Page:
The Serial Entrepreneur

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Kashminder has turned his publication, “Mobile World”, into a pure online magazine.Kashminder has turned his publication, “Mobile World”, into a pure online magazine.Kashminder has turned his publication, “Mobile World”, into a pure online magazine.

Some people are so risk averse, they would not consider starting up a business even if a great opportunity lay before them. Other workers would take that giant leap provided many key success factors are in place. And a small minority would start up a new business even if the odds are against them.

Kash 1

Kash 1One such person is Kashminder Singh (pic), a self-described “serial entrepreneur”. So keen was he about doing business that rather than going to university, he opted to go into business right out of high school.

After scouting around for business opportunities, he settled on a photocopying centre. “We started out with just one machine,” he recalls. “It eventually grew to 10 photocopiers.”

Not content with just growing the company, he decided to transform the business into a computer retailer as well. “We were one of the earliest shops to sell PCs to homes and offices,” he says. “We started with Amstrad PCs and eventually offered networking solutions.”

In time, though he realized that PCs would become commodities so he looked for something else to get into. He decided he wanted to become a media owner. Since TV, radio and newspapers were way beyond his means, the only practical media business to go into at the time was magazines.

“I felt the mobile phone industry was going to boom so I decided to launch a mobile magazine,” he says, noting that this way before smart phones existed. “This was 2001, even before phones had coloured screens or cameras. I was that early into the game.”

People laughed. And those who didn’t doubted he would succeed. “I don’t blame them as I knew very little about the business,” he says. But not one to be deterred by lack of knowhow or experience, he dove right in. “I bought a prosumer digital camera and we shot the cover photos ourselves. I also wrote most of the articles in the early days.”

The challenges back then were very different from what they are now. Back then the big boys in publishing and media buying agencies were deeply entrenched with each other and nobody could break through. “It was very hard for small players to break through,” he says.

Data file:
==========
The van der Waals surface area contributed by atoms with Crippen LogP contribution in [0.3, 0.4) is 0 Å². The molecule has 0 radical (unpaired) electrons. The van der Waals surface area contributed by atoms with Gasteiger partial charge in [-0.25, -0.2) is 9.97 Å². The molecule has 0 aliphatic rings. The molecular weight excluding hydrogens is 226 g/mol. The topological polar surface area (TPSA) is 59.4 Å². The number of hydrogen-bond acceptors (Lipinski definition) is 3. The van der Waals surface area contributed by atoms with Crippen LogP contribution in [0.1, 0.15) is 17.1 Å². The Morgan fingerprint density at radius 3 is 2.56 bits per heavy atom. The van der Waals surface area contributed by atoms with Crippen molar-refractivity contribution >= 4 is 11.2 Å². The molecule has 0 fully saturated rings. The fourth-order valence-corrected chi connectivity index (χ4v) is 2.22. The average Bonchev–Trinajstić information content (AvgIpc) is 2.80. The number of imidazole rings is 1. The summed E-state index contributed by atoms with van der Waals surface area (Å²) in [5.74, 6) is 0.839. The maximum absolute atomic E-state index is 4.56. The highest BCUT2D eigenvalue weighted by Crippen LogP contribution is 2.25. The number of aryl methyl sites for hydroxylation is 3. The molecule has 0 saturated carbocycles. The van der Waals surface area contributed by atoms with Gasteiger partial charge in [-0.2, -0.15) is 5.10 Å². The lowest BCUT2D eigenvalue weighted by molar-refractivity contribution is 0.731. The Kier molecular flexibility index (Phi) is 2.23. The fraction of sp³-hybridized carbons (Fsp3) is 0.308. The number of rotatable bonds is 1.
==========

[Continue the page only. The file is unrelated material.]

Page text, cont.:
Ironically, now it’s super easy for anyone to get published – at least online, through websites, blogs and social media platforms. “What you have is a situation of extremes. Back then, it was so hard to become a publisher. Now, it’s too easy. Each situation has its own problems,” he says.

But the latter problem, of too many people just doing their own publishing online, has made it difficult for print publishers, with their relatively high cost structure, to survive. In response, Kash has turned his publication, “Mobile World” into a purely online magazine.

He had experimented with different forms of digital publications including apps but found very little traction for those versions. “At the end of the day, for digital delivery of content, it’s hard to beat web, in terms of universal access. Viewing a website via a browser is far more accessible than apps or digital magazines that require downloads.”

The other thing he’s done to complement the online publishing business is to organize events. “We need events too as advertisers are looking for media that can offer value add services,” he says. “We started GoMobile Expo for that purpose.”

Never one to rest on his laurels, he is continuing to find new ways to evolve the business. “Right now I am in the midst of yet another business transformation exercise,” he says with a smile. “We will soon announce a partnership with another company that will acquire a stake in Mobile World. We are joining forces as I think they are also good content creators and together, we can build a robust online magazine.”

For Kashminder, the serial entrepreneur, it’s important to continually change with the times. “It’s not about changing for change’s sake,” he says. “It’s either change or face annihilation.”

Oon Yeoh is a new media consultant.

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